Tell the Super Congress:

Tax Wall Street and Cut Fossil Fuel Subsidies

The 12-member Super Congress is in the process of figuring out how to reduce the national deficit.

So far, the deficit discussion has been dominated by nonsense. Much of it has focused on huge cuts to Medicare and Social Security as well as other important programs.

We’re going to introduce some sense to the nonsense, and show them how to reduce the deficit by $1.1 trillion over 10 years.

Fossil fuel subsidies are a commonsense place to make cuts.

The polluting profiteers in the oil, coal and gas industries do not need taxpayer money. Over the least decade, the largest oil and gas companies alone reaped more than $1 trillion in profits. Ending fossil fuel subsidies would reduce national debt by $122 billion over ten years.

Wall Street is a commonsense place to increase revenue.

A very small tax on short-term speculation on Wall Street would boost federal revenue by $100 billion a year. This financial transactions tax would also create a disincentive for Wall Street’s riskiest practices – many of which continue despite the fact that these risky practices led to the economic collapse in 2008.

Sign the Petition to the Super Congress

We, the undersigned, call on the 12-member Joint Select Committee on Deficit Reduction (a.k.a. Super Congress) to end fossil fuel subsidies and enact a financial transactions tax. Doing so would reduce the deficit by more than an estimated $1.1 trillion over 10 years.

Add Your Name to the Petition Below

This petition is no longer active.
151-175 of 14575 signatures
Number Date Name Add a Comment
14425 Thu Oct 27 13:24:05 EDT 2011 Jonathan Albrecht
14424 Thu Oct 27 11:53:28 EDT 2011 K. Arnone
14423 Thu Oct 27 11:27:48 EDT 2011 Angela Spotts
14422 Thu Oct 27 10:35:30 EDT 2011 Ramon Seidler
14421 Thu Oct 27 09:53:18 EDT 2011 Don Bianchi
14420 Thu Oct 27 09:51:13 EDT 2011 anne veraldi
14419 Thu Oct 27 08:24:56 EDT 2011 Linda Wildes
14418 Thu Oct 27 08:24:08 EDT 2011 June Maselli
14417 Thu Oct 27 06:34:15 EDT 2011 Rig Morales
14416 Thu Oct 27 06:24:37 EDT 2011 Helen Malvick
14415 Thu Oct 27 02:34:57 EDT 2011 Daniel Senic
14414 Thu Oct 27 01:27:39 EDT 2011 Arthur Solomon Just one of the 99% writing this. Hopefull I (we) HAVE SOME DEMOCRATIC INFLUENCE ON OUR LEGISLATURES OR IS IT TOO LATE??
14413 Thu Oct 27 00:23:59 EDT 2011 Rose Byrnes
14412 Wed Oct 26 23:37:53 EDT 2011 Brian Krahmer
14411 Wed Oct 26 23:34:01 EDT 2011 John Staunton
14410 Wed Oct 26 22:48:32 EDT 2011 Linda
14409 Wed Oct 26 21:46:00 EDT 2011 Allen
14408 Wed Oct 26 19:58:28 EDT 2011 michael mylet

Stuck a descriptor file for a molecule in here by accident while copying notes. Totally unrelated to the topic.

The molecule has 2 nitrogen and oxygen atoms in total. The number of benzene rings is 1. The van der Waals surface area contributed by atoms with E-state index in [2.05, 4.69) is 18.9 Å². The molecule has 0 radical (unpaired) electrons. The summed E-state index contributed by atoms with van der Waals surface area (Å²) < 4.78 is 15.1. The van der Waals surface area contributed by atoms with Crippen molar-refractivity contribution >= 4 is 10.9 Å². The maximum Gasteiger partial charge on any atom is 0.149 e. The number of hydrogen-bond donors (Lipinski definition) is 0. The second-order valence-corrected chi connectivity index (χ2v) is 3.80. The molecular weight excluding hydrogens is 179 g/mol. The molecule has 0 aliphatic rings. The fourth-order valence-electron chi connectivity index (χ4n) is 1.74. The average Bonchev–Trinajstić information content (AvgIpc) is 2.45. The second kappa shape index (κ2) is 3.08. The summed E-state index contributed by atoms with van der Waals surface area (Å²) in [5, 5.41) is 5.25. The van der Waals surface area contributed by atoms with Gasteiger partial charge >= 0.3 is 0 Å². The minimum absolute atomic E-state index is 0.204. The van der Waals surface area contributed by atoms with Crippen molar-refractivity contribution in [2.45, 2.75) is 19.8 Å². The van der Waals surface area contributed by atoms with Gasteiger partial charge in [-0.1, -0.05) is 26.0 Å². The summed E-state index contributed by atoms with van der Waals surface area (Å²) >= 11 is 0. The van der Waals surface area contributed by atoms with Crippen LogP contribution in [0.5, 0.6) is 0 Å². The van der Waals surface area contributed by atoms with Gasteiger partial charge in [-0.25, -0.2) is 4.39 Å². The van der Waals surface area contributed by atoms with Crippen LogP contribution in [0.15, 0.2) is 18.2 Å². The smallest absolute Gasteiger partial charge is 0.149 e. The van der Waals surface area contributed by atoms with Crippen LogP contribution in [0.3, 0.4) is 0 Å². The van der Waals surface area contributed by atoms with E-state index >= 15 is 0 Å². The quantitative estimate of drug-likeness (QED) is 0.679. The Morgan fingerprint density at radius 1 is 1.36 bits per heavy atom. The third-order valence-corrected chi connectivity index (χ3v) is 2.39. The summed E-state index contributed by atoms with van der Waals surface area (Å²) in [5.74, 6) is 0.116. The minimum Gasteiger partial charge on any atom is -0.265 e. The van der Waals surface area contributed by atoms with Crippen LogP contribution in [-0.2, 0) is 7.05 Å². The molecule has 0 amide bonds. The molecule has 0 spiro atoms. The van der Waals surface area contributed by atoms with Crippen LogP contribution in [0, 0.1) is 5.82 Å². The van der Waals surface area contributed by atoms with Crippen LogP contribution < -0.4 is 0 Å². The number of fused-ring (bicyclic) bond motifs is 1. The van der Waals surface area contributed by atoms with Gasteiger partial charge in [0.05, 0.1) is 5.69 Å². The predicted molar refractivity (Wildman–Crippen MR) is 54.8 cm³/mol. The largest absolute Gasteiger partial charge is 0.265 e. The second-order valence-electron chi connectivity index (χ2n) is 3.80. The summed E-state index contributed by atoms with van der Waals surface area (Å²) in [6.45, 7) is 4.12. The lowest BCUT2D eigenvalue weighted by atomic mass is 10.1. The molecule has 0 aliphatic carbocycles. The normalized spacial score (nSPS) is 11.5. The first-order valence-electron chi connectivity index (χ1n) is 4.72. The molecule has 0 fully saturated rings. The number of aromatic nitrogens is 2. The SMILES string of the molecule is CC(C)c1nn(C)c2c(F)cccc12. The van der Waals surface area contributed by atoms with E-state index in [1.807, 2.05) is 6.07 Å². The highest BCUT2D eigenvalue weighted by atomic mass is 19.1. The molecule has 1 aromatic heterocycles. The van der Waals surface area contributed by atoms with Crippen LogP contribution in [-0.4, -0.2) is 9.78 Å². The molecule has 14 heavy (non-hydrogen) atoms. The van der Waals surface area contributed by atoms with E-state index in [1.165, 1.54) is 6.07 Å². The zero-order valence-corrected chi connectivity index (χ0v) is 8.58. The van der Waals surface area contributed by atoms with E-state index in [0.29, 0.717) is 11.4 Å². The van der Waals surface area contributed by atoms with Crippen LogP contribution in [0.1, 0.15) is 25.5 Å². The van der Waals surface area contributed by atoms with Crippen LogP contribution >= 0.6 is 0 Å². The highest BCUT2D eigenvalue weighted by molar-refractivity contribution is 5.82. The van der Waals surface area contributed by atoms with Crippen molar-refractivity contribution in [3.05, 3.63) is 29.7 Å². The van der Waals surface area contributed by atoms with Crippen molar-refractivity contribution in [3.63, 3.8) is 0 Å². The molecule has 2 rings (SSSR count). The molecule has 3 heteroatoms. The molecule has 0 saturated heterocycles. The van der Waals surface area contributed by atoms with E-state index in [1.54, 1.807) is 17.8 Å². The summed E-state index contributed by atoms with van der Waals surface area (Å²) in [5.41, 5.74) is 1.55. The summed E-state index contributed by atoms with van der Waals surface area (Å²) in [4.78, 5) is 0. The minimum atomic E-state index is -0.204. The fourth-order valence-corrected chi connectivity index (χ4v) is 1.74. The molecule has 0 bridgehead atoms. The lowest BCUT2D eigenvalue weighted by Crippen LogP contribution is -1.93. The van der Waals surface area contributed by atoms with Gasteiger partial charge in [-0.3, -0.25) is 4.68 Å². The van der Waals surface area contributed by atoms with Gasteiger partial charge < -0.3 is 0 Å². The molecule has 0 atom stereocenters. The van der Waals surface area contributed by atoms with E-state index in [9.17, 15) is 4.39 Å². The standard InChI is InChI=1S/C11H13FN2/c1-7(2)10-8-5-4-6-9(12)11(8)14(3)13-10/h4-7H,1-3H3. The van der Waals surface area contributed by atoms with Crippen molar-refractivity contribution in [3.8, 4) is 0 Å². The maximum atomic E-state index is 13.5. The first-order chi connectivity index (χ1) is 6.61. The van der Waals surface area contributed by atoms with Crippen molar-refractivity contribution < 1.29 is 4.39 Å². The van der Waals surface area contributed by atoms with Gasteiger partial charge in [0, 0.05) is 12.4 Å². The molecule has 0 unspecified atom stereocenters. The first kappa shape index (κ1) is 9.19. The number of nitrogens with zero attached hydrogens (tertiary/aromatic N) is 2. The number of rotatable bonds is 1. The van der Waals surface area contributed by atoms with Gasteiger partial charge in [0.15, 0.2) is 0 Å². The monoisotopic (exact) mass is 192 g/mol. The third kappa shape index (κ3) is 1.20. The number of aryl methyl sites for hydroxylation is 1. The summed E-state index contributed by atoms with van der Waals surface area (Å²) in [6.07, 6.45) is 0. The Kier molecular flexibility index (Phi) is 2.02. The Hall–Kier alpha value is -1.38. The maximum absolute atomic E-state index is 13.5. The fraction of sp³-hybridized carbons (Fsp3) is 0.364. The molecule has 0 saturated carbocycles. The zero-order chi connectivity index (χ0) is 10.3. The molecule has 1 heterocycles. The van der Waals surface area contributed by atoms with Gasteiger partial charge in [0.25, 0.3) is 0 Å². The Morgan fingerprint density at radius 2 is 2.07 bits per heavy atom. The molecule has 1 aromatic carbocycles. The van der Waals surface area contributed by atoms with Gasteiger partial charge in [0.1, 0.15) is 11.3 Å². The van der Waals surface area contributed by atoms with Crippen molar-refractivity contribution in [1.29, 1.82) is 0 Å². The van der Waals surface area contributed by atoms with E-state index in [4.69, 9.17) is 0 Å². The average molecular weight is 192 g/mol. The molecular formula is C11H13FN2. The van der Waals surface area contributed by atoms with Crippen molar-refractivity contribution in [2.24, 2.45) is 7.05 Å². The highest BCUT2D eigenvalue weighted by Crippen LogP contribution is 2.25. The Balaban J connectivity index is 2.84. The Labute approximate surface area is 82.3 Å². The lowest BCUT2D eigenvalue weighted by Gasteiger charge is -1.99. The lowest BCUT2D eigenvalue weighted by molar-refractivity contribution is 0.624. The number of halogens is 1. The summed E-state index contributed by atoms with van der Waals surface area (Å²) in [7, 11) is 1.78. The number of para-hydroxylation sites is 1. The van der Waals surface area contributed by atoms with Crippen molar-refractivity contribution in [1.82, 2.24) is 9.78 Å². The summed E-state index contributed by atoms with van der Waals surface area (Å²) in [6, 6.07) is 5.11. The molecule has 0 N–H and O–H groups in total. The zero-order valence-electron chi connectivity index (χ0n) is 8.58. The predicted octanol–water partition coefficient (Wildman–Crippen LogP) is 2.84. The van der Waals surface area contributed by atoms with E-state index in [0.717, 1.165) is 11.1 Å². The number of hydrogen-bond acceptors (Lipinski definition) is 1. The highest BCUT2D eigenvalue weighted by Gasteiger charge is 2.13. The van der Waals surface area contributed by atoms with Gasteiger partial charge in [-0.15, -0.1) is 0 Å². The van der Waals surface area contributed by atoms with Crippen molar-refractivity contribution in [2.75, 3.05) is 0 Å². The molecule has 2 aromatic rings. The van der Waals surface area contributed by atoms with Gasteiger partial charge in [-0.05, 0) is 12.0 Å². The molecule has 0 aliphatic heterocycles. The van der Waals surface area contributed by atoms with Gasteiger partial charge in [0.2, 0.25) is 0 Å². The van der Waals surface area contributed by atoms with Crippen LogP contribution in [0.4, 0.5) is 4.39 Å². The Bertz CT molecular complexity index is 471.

14407 Wed Oct 26 19:25:47 EDT 2011 Evelyn Roberson
14406 Wed Oct 26 19:20:48 EDT 2011 Tommy Hahn You have no right to cut our social security and medicare. We contribute to them all of our working lives and we are entitled to it. Stop the oil subsidies and stop the wars and you might find it helps. More....
14405 Wed Oct 26 18:43:38 EDT 2011 Barbara Ashman
14404 Wed Oct 26 17:54:05 EDT 2011 john wagner
14403 Wed Oct 26 15:42:33 EDT 2011 Douglas Hagens
14402 Wed Oct 26 15:04:32 EDT 2011 Andrew
14401 Wed Oct 26 14:24:12 EDT 2011 William Binder
<- Prev Next ->

Copyright © 2016 Public Citizen. All rights reserved. This Web site is shared by Public Citizen Inc. and Public Citizen Foundation.
Learn More about the distinction between these two components of Public Citizen.

Public Citizen, Inc. and Public Citizen Foundation

Together, two separate corporate entities called Public Citizen, Inc. and Public Citizen Foundation, Inc., form Public Citizen. Both entities are part of the same overall organization, and this Web site refers to the two organizations collectively as Public Citizen.

Although the work of the two components overlaps, some activities are done by one component and not the other. The primary distinction is with respect to lobbying activity. Public Citizen, Inc., an IRS § 501(c)(4) entity, lobbies Congress to advance Public Citizen’s mission of protecting public health and safety, advancing government transparency, and urging corporate accountability. Public Citizen Foundation, however, is an IRS § 501(c)(3) organization. Accordingly, its ability to engage in lobbying is limited by federal law, but it may receive donations that are tax-deductible by the contributor. Public Citizen Inc. does most of the lobbying activity discussed on the Public Citizen Web site. Public Citizen Foundation performs most of the litigation and education activities discussed on the Web site.

You may make a contribution to Public Citizen, Inc., Public Citizen Foundation, or both. Contributions to both organizations are used to support our public interest work. However, each Public Citizen component will use only the funds contributed directly to it to carry out the activities it conducts as part of Public Citizen’s mission. Only gifts to the Foundation are tax-deductible. Individuals who want to join Public Citizen should make a contribution to Public Citizen, Inc., which will not be tax deductible.

To become a member of Public Citizen, click here.
To become a member and make an additional tax-deductible donation to Public Citizen Foundation, click here.